Thanks to an eccentric New York lawyer in the 1930s, this college in a corner of the Catskills inherited a thousand-year trust that would not mature until the year 2936: a gift whose accumulated compound interest, the New York Times reported in 1961, “could ultimately shatter the nation’s financial structure.” The mossy stone walls and ivy-covered brickwork of Hartwick College were a ticking time-bomb of compounding interest—a very, very slowly ticking time bomb. One suspects they’d have rather gotten a new squash court.
PUBLISHED: Sept. 15, 2011
LENGTH: 10 minutes (2730 words)
The story of Barbara Follett, a child-prodigy author who mysteriously disappeared in 1939. "Some prodigies flourish, some disappear. But Barbara did leave one last comment to the world about writing—a brief piece in a 1933 issue of Horn Book that earnestly recommends that parents give their own children typewriters. 'Perhaps there would simply be a terrific wholesale destruction of typewriters,' she admits. 'An effort would have to be made to impress upon children that a typewriter is magic.'"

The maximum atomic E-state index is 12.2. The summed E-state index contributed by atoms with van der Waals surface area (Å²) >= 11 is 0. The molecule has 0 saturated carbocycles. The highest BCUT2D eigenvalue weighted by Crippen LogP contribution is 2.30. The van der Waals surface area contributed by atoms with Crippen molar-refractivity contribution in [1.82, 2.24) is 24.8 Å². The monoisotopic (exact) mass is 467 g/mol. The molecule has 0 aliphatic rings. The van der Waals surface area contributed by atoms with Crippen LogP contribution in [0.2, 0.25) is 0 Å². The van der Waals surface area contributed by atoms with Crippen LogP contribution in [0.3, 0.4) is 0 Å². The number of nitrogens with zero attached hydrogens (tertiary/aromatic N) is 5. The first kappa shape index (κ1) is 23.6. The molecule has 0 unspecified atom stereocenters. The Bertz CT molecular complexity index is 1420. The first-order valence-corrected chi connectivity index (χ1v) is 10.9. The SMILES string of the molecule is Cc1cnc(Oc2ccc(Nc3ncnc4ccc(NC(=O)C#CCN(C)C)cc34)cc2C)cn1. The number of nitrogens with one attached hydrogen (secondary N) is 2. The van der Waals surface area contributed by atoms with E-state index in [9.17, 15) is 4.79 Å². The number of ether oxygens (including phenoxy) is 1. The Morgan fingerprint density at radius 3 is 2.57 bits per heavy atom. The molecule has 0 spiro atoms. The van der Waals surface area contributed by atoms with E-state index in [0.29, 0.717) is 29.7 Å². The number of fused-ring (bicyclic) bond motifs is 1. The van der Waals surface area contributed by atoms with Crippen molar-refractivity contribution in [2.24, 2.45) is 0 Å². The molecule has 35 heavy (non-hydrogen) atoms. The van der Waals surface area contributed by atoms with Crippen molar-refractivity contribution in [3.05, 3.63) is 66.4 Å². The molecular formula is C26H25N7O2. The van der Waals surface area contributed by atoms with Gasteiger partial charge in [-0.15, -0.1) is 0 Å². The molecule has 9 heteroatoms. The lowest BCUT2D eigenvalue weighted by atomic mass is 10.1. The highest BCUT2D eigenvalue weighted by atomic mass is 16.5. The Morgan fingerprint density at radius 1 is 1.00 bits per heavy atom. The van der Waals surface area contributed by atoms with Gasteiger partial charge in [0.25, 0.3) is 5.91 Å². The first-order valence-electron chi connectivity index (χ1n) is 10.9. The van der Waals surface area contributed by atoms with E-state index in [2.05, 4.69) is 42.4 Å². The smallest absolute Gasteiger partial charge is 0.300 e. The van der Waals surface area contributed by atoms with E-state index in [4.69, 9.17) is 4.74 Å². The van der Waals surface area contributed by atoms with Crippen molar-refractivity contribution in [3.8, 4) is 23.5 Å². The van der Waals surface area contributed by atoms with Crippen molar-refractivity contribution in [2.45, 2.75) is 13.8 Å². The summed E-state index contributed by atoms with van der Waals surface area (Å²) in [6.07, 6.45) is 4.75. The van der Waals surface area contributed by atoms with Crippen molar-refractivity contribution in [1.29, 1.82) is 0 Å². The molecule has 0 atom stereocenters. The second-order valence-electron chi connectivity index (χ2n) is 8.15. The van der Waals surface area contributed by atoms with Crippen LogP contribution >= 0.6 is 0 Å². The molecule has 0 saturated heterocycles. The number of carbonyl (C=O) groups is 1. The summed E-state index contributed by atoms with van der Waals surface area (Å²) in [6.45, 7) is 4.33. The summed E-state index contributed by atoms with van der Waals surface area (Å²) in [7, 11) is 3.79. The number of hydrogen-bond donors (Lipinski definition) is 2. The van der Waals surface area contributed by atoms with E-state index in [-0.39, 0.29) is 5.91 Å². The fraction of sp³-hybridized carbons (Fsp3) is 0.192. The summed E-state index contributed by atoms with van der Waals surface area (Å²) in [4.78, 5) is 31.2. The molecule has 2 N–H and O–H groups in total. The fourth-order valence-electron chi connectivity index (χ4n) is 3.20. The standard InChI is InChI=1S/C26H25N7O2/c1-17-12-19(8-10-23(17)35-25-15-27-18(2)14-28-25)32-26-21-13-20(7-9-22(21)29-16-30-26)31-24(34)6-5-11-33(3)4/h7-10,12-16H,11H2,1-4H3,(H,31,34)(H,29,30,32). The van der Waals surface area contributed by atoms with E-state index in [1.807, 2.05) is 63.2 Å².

PUBLISHED: Dec. 17, 2010
LENGTH: 15 minutes (3837 words)
When Paris hosted the Exposition Universelle in 1900, it unveiled its vision for the future of transport.
PUBLISHED: Aug. 6, 2009
LENGTH: 6 minutes (1588 words)
James Curtis was part of the first generation of reporters to work what we now think of as the crime beat. Of course, criminal proceedings had always held a fascination for readers: ever since the 1600s there’d been a roaring market in broadsheets that relished the details of a crime and a malefactor’s bloody end, usually with a crude accompanying woodcut showing them dangling from a gallows.
PUBLISHED: Nov. 1, 2006
LENGTH: 40 minutes (10128 words)